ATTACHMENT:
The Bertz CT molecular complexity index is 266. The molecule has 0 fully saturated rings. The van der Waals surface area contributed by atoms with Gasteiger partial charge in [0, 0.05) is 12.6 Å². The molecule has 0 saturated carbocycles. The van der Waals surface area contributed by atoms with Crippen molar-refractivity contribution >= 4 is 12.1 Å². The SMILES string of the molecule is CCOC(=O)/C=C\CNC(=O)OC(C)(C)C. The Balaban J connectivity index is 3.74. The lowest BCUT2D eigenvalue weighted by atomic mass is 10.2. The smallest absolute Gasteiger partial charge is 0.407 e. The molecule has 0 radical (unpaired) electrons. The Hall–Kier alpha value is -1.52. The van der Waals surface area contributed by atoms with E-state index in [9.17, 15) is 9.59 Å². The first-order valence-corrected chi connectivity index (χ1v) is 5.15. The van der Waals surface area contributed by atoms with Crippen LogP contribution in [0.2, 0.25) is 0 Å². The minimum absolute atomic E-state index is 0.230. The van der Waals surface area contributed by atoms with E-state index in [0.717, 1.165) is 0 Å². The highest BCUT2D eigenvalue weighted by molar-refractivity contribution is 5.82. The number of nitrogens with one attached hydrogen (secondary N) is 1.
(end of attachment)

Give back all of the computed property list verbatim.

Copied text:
The Bertz CT molecular complexity index is 266. The molecule has 0 fully saturated rings. The van der Waals surface area contributed by atoms with Gasteiger partial charge in [0, 0.05) is 12.6 Å². The molecule has 0 saturated carbocycles. The van der Waals surface area contributed by atoms with Crippen molar-refractivity contribution >= 4 is 12.1 Å². The SMILES string of the molecule is CCOC(=O)/C=C\CNC(=O)OC(C)(C)C. The Balaban J connectivity index is 3.74. The lowest BCUT2D eigenvalue weighted by atomic mass is 10.2. The smallest absolute Gasteiger partial charge is 0.407 e. The molecule has 0 radical (unpaired) electrons. The Hall–Kier alpha value is -1.52. The van der Waals surface area contributed by atoms with E-state index in [9.17, 15) is 9.59 Å². The first-order valence-corrected chi connectivity index (χ1v) is 5.15. The van der Waals surface area contributed by atoms with Crippen LogP contribution in [0.2, 0.25) is 0 Å². The minimum absolute atomic E-state index is 0.230. The van der Waals surface area contributed by atoms with E-state index in [0.717, 1.165) is 0 Å². The highest BCUT2D eigenvalue weighted by molar-refractivity contribution is 5.82. The number of nitrogens with one attached hydrogen (secondary N) is 1.